Employment Discrimination Blog

Thursday, January 28, 2021

Are Non-Compete Agreements Enforceable in Georgia?

Non-compete agreements have become a hot topic as social media and 24-hour news coverage frequently turn the spotlight on employers abusing non-compete agreements to the detriment of their employees. Non-compete agreements are intended to protect a company’s intellectual property (“IP”). If an employee with specific, non-public knowledge about the way a business or its products operate were to leave for a competitor, they would naturally take their knowledge with them to the new competitor and it would jeopardise their original employer’s IP.

To protect employer’s IP, non-compete agreements limit the ability of employees to freely move to competitors. While non-competes can serve a legitimate purpose, they are often a tool of abuse for employers to gain leverage over their employees. If you’re an employee subject to a non-compete agreement, your employer knows that you can’t leave for a similar job. As such, they know that you have limited bargaining power and thus they can take advantage of you via lower pay, poor treatment, and other unfair and unconscionable actions. For employees without access to confidential business secrets, the risk for the business to lose its IP disappears; however, that hasn’t stopped employers from attempting to subject all employees to non-compete agreements to improve the employer’s leverage in the employment relationship.

Years ago, Georgia law protected employees from employer abuse; however, more recent state legislative and constitutional changes have turned Georgia into a pro-employer state that favors non-competes. Although Georgia has changed its views, we have not. At Pankey & Horlock, our attorneys aggressively defend employees subject to non-compete agreements. If you are subject to a non-compete agreement or your employer is threatening you with a non-compete agreement, please contact our office to schedule a free consultation.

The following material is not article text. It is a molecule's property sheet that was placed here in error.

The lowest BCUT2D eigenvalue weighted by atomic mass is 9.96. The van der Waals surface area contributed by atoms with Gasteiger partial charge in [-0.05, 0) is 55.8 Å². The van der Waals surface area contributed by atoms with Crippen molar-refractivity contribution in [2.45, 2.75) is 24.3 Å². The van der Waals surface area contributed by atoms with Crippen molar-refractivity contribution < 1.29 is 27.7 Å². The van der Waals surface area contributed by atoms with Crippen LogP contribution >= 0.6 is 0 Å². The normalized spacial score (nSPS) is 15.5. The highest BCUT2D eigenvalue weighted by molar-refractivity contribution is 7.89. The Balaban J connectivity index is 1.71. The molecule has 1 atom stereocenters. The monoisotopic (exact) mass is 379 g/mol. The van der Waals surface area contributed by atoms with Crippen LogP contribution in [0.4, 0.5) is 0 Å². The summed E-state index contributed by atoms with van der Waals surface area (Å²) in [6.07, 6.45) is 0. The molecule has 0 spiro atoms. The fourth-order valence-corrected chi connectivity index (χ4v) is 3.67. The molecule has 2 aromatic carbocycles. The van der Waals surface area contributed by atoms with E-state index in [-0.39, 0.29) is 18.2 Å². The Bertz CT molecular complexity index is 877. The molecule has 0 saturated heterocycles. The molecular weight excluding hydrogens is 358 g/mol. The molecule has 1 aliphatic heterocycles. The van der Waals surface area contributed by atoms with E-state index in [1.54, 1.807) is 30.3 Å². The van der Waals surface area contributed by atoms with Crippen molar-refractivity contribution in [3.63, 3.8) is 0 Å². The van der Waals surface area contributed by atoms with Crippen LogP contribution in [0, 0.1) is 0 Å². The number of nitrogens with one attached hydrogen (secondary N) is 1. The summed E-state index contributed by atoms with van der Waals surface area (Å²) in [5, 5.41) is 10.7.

When Is a Non-Compete Agreement Enforceable?

In Georgia, a non-compete agreement is generally enforceable so long as there is:

  1. Consideration. Consideration is what is given in exchange for something. Consideration could be providing a new benefit or additional pay to an existing employee in exchange for them signing a non-compete. For a new employee, the offer of employment can suffice.
  2. A valid business interest. Businesses must have a legitimate reason to enforce the non-compete, such as protecting their IP. For many employees subject to non-compete abuse, their employers lack a valid business interest.
  3. Reasonableness. A non-compete agreement must be reasonable in that the restrictions on employment are commensurate with the protections expected. A non-compete that bars an employee from working at a competitor for 10 years would be seen as unreasonable.

In the event that a non-compete agreement is deemed unreasonable, courts can use the “Blue Pencil” rule to rewrite the unreasonable portions to be reasonable in the eyes of the court for the benefit of the employer, thus further favoring employers.

Georgia Employment Discrimination and Civil Rights Attorneys

At Pankey & Horlock, we understand the unique pressures that COVID-19 has placed on employees and families. Unfairly, those most affected are often mistreated by their employers and denied the rights they’re entitled to. Our attorneys still believe in the rights of employees, even though Georgia may not. If you believe you’ve been the victim of an employment rights violation or are subject to a non-compete agreement, please contact our office today for a free consultation.

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The attorneys of Pankey & Horlock, LLC serve the entire state of Georgia, including Atlanta, Alpharetta, Auburn, Decatur, Doraville, Douglasville, Duluth, Kennesaw, Lawrenceville, Marietta, Stone Mountain, Dekalb County, Fulton County, Gwinnett County, and Cobb County, GA.

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